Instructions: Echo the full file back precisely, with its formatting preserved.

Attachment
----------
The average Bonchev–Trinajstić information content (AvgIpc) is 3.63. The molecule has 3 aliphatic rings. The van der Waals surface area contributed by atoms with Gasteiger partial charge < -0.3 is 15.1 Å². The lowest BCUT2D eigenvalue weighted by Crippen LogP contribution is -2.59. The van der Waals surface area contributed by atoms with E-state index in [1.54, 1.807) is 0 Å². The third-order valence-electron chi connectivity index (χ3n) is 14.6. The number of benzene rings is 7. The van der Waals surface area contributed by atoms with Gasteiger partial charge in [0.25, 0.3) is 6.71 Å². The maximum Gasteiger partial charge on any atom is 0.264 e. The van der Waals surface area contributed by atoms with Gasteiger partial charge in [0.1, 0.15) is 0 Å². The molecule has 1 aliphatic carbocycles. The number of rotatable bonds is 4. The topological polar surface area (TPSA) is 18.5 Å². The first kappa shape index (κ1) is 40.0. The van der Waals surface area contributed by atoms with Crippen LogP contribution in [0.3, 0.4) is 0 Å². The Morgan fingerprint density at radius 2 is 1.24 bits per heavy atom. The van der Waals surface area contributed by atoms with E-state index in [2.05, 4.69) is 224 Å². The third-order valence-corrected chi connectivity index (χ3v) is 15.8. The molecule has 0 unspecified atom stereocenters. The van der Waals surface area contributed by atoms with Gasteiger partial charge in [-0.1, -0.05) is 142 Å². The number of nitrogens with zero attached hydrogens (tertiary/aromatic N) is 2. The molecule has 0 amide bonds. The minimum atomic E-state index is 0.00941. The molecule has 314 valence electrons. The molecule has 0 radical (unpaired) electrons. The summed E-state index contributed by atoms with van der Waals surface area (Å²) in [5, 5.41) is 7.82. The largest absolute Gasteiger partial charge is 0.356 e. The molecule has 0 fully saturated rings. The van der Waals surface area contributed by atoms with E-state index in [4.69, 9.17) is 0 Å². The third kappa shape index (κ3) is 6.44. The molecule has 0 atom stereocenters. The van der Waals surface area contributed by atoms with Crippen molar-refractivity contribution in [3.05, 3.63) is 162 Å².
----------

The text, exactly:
The average Bonchev–Trinajstić information content (AvgIpc) is 3.63. The molecule has 3 aliphatic rings. The van der Waals surface area contributed by atoms with Gasteiger partial charge < -0.3 is 15.1 Å². The lowest BCUT2D eigenvalue weighted by Crippen LogP contribution is -2.59. The van der Waals surface area contributed by atoms with E-state index in [1.54, 1.807) is 0 Å². The third-order valence-electron chi connectivity index (χ3n) is 14.6. The number of benzene rings is 7. The van der Waals surface area contributed by atoms with Gasteiger partial charge in [0.25, 0.3) is 6.71 Å². The maximum Gasteiger partial charge on any atom is 0.264 e. The van der Waals surface area contributed by atoms with Gasteiger partial charge in [0.1, 0.15) is 0 Å². The molecule has 1 aliphatic carbocycles. The number of rotatable bonds is 4. The topological polar surface area (TPSA) is 18.5 Å². The first kappa shape index (κ1) is 40.0. The van der Waals surface area contributed by atoms with Crippen LogP contribution in [0.3, 0.4) is 0 Å². The Morgan fingerprint density at radius 2 is 1.24 bits per heavy atom. The van der Waals surface area contributed by atoms with E-state index in [2.05, 4.69) is 224 Å². The third-order valence-corrected chi connectivity index (χ3v) is 15.8. The molecule has 0 unspecified atom stereocenters. The van der Waals surface area contributed by atoms with Gasteiger partial charge in [-0.1, -0.05) is 142 Å². The number of nitrogens with zero attached hydrogens (tertiary/aromatic N) is 2. The molecule has 0 amide bonds. The minimum atomic E-state index is 0.00941. The molecule has 314 valence electrons. The molecule has 0 radical (unpaired) electrons. The summed E-state index contributed by atoms with van der Waals surface area (Å²) in [5, 5.41) is 7.82. The largest absolute Gasteiger partial charge is 0.356 e. The molecule has 0 fully saturated rings. The van der Waals surface area contributed by atoms with E-state index in [4.69, 9.17) is 0 Å². The third kappa shape index (κ3) is 6.44. The molecule has 0 atom stereocenters. The van der Waals surface area contributed by atoms with Crippen molar-refractivity contribution in [3.05, 3.63) is 162 Å².